The two tenets have retained a high degree of moral approbation in affluent countries even as their devotion to religion has weakened considerably. Of course, a mechanistic translation of some very effective past practices would not be the best way to proceed. There is no need to call, for example, for an emulation of what was perhaps the best energy minimizing arrangement: medieval monastic orders where most of the food, and most of all clothes and simple wooden and metallic utensils were produced by artisanal labor, where nothing was packaged, everything was recycled and where the inmates had no personal possessions beyond their coarse clothes and a few simple utensils and were content with bleak cells, hard beds, copying of missals, and occasional a capella singing.
What is called for is a moderation of demand so that the affluent Western nations would reduce their extraordinarily high per capita energy consumption not by just 10% or 15% but by at least 25% – 35%. Such reductions would call for nothing more than a return to levels the prevailed just a decade or no more than a generation ago. How could one even use the term sacrifice in this connection? Did we live so unbearably 10 or 30 years ago that the return to those consumption levels cannot be even publicly contemplated by serious policymakers because they feel, I fear correctly, that the public would find such a suggestion unthinkable and utterly unacceptable?
After all, even cancerous cells stop growing once they have destroyed the invaded tissues.
If we are to prevent the unbounded economic growth doing the same to the Earth’s environment then the preservation of the biosphere’s integrity must become a high purpose of human behavior. Inevitably, this must entail some limits on human acquisitiveness in order to leave room for the perpetuation of other species, to maintain irreplaceable environmental services without whose provision there could be no evolution and no civilization, and to keep the atmospheric concentrations of greenhouse gases from rising so rapidly and to such an extent that the Earth would experience global tropospheric warming unmatched during the evolution of our species from ancestral hominids.
Clive Ponting, A New Green History of the World. London: Penguin Books, 2007. ISBN 9780143038986
There are many types of ecosystem such as a tropical forest, a grassland prairie or a coral reef but the foundation of all them, and therefore the basis for life on earth, is photosynthesis – the process by which the energy of sunlight is used by plants and certain types of bacteria to create chemical compounds essential for life. Apart from the exotic life forms that get live on the sulfur produced in deep ocean volcanic vents it is the only way that energy is introduced into the system. Very little of the sun’s energy is, in fact, converted into matter and there is no way in which this efficiency can be improved since it depends on the amount of light falling on the earth, the laws of physics and the amount of carbon dioxide in the atmosphere. (Selective breeding of plants does not increase the efficiency of photosynthesis, it simply makes the plants put more of their effort into producing those parts that humans find useful at the cost of other parts.)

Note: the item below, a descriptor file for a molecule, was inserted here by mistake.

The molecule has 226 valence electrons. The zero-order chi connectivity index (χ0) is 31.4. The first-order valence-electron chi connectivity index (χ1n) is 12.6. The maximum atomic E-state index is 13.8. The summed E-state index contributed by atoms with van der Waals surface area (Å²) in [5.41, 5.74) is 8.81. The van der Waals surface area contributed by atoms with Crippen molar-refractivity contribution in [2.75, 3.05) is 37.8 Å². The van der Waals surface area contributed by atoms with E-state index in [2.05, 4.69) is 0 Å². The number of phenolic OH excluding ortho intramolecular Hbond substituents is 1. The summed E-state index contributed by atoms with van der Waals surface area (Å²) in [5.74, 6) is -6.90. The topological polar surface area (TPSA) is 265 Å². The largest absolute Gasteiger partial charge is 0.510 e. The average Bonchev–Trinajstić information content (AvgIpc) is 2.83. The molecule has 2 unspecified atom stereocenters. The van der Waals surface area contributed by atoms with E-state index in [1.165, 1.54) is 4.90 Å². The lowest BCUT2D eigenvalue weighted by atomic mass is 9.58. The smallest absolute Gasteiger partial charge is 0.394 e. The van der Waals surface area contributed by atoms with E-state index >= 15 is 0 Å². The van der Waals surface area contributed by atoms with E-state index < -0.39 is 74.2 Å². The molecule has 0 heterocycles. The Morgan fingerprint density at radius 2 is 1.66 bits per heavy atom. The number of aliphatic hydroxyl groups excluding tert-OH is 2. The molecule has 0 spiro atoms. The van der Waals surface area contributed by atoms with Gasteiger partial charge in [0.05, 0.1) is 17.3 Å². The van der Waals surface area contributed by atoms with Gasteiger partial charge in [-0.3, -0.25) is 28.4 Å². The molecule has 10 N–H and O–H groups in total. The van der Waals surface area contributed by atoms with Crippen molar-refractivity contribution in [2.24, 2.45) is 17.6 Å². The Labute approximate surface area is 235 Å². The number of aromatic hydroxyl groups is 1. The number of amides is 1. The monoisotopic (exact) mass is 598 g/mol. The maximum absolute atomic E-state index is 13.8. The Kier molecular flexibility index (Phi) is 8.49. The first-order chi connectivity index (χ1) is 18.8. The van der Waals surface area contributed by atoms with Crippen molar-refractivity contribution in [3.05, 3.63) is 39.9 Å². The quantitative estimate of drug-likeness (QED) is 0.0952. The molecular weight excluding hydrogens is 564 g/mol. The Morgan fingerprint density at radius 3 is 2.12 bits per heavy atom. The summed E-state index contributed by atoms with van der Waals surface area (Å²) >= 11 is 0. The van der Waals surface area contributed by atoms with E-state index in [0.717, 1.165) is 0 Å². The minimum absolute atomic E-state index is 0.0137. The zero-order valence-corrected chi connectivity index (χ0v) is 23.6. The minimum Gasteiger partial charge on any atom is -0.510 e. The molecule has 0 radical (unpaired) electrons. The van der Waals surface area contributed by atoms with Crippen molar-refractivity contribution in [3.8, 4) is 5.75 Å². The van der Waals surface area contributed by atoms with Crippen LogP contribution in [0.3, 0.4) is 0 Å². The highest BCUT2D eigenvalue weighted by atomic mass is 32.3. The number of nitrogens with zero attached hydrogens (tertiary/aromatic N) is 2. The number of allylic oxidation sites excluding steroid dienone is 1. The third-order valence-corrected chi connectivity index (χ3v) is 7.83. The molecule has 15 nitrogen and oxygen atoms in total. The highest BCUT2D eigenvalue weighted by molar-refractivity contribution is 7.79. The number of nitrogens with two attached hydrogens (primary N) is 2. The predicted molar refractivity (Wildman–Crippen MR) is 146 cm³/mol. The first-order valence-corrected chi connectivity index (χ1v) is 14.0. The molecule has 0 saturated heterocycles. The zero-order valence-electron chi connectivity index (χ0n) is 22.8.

The higher the animal is in the food chain, the rarer it will be. Each step up the food chain is further removed from the primary production of the photosynthesizers, is less energy-efficient and consequently the numbers that can be supported gets smaller. This is why a very small number of carnivores can exist within an ecosystem compared with a number of primary producers. In the case of a deciduous wood in southern England, almost 90% of the primary production by the photosynthesizers (in this case trees, plants and grasses) eventually falls to the ground and decomposes on the woodland floor and another 8% is stored as deadwood which eventually decomposes. Less than 3% is available for the herbivores to eat and even less for the carnivores who have to live off the herbivores.
A medieval cow in Europe produced one-sixth of the milk and one-quarter of the meat of the modern animal. In China all but 2% of the calorific value of the diet came from vegetables, primarily rice. In Europe most people survived on a monotonous diet of vegetable and grain gruels and bread; meat and fish were rarer items except for the upper classes. As late as 1870, 70% of the French diet consisted of bread and potatoes and in 1900 only about a fifth of the calories came from animal products. Throughout Europe the majority of people lived on a maximum of about 2,000 calories a day (about the level of modern India), slightly higher in more prosperous countries such as England and Holland, but everywhere there were gross inequalities within society that meant that most lived on far less than this. In the early 19th century, in Norway, France and Germany, the average food consumption was still lower than contemporary Latin America and North Africa. The poorer regions of Europe had a particularly meagre diet. In some areas of France in the 18th century, for example in the Auvergne and the foothills of the Pyrenees, large parts of the population were still dependent on chestnuts for two or three months a year together with slops of maize and buckwheat, with some milk from a cow fed on weeds from the side of the road. These people lived on a diet that was far worse than that of their gathering and hunting ancestors.